René Padilla, theologian, pastor, publisher, and longtime staff member with the International Fellowship of Evangelical Students, died Tuesday, April 27, at the age of 88.
Padilla was best known as the father of integral mission, a theological framework that has been adopted by over 500 Christian missions and relief organizations, including Compassion International and World Vision. Integral mission pushed evangelicals around the world to widen their Christian mission, arguing that social action and evangelism were essential and indivisible components—in Padilla’s words, “two wings of a plane.”
Padilla’s influence surfaced most prominently at the Lausanne Congress of 1974, where he gave a rousing plenary speech. Nearly 2,500 Protestant evangelical leaders from over 150 countries and 135 denominations gathered in Lausanne, Switzerland, at a meeting funded primarily by the Billy Graham Evangelistic Association (BGEA). One influential magazine called Lausanne “a formidable forum, possibly the widest-ranging meeting of Christians ever held.” When Padilla ascended the stage, he carried the hopes and dreams of many evangelicals from the Global South who sought equal footing in the decision-making of worldwide churches and mission organizations.
Padilla specifically called American evangelicals to repent for exporting the “American way of life” to mission fields around the world, devoid of social responsibility and care for the poor, making the case for misión integral.
A term drawn from his homemade whole-wheat bread (pan integral), it referred to a synthesized spiritual and structural approach to Christian mission, originally translated as “a comprehensive mission.”
“Jesus Christ came not just to save my soul, but to form a new society,” he said at Lausanne.
Padilla’s life story was surprising in its global reach—from an impoverished childhood in Colombia and Ecuador to sharpening evangelicals throughout the world. He ministered with American missionaries Jim Eliot, Nate Saint, and Pete Fleming before their untimely deaths outside Quito in 1956; he translated for Billy Graham crusades across Latin America in the 1960s; he shared intimate friendship and speaking tours with John Stott in the 1970s; he bridged a growing divide between a younger generation of evangelicals from the Global South and leaders in the United States and Great Britain in the tumultuous 1960s and 1970s; and he led global evangelical organizations. He also was published widely in theological journals and student publications such as that of InterVarsity Christian Fellowship (IVCF).
Much of Padilla’s legacy remains within Latin America among pastors, theologians, and lay leaders. While he was often offered positions in the United States, Padilla chose to remain in Latin America, pastoring among the poor, leading the Kairos Center for Integral Mission, and publishing hundreds of first-time Latin American authors through his Ediciones Kairos publishing house. Padilla also co-founded the Latin American Theological Fellowship (FTL) and the International Fellowship of Evangelical Mission Theologians and served as president of Tearfund UK and Ireland and the Micah Network.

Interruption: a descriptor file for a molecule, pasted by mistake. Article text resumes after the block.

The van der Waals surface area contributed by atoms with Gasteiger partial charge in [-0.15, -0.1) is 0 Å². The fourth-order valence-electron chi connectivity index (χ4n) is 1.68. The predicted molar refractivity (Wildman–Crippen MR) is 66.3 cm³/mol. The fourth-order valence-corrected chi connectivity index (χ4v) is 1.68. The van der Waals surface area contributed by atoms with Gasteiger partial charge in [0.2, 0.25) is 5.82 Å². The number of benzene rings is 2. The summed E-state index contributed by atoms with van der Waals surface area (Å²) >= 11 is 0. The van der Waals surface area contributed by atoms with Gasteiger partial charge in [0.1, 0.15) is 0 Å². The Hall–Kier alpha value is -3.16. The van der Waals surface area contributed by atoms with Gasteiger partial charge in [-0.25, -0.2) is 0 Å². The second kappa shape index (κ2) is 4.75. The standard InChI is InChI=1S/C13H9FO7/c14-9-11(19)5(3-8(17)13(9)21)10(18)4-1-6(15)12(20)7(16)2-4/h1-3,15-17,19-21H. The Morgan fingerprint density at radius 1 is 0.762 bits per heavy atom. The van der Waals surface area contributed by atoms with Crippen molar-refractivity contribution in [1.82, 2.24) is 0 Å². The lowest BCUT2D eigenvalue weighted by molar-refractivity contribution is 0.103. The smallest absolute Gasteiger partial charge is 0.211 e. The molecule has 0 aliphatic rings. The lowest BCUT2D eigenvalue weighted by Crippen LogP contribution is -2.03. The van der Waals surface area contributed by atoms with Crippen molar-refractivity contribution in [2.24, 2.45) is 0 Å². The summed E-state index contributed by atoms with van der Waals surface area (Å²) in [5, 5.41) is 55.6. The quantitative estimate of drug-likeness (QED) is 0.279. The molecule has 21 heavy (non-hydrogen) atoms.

Carlos René Padilla was born in Quito, Ecuador, on October 12, 1932. Padilla came of age alongside the American missionary community in the region, pioneering evangelism projects and translating US radio programs as a young teenager for the HCJB radio ministry. As a child, Padilla knew he was different, marked by a religious identity that was marginalized and excluded by a broader Latin American culture. Padilla’s father was a tailor to pay the bills but an evangelical church planter at heart. Both his parents became evangelical Christians before he was born, through the influence of Padilla’s uncle, Eddie Vuerto, who according to Padilla was one of the first evangelical pastors in Ecuador.
Church planting was a dangerous endeavor in the staunchly Roman Catholic Colombia, where his family moved in 1934. Their homes were firebombed, and multiple assassination attempts were made upon him and his father as they planted churches and performed open-air evangelism. Padilla bore scars from stones thrown at him as a seven-year-old as he walked down the streets of Bogotá, attempting to attend the local school.
Looking back, Padilla noted this was part of being a faithful evangelical Christian: “In Colombia you had to identify yourself as an evangelical Christian, and if you did, you had to pay the consequences.”
As an economic migrant and as a member of a religious minority community, Padilla was shaped by a context of violence, oppression, and exclusion. The relationship between suffering and theology was an organic one for Padilla. As a young person, he recalled “longing to understand the meaning of the Christian faith in relation to issues of justice and peace in a society deeply marked by oppression, exploitation, and abuse of power.” The question for Padilla was not whether the gospel spoke to a challenging Latin American context, but how. These questions drove Padilla to seek answers in theological education and practical ministry among college students.
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Source: Christianity Today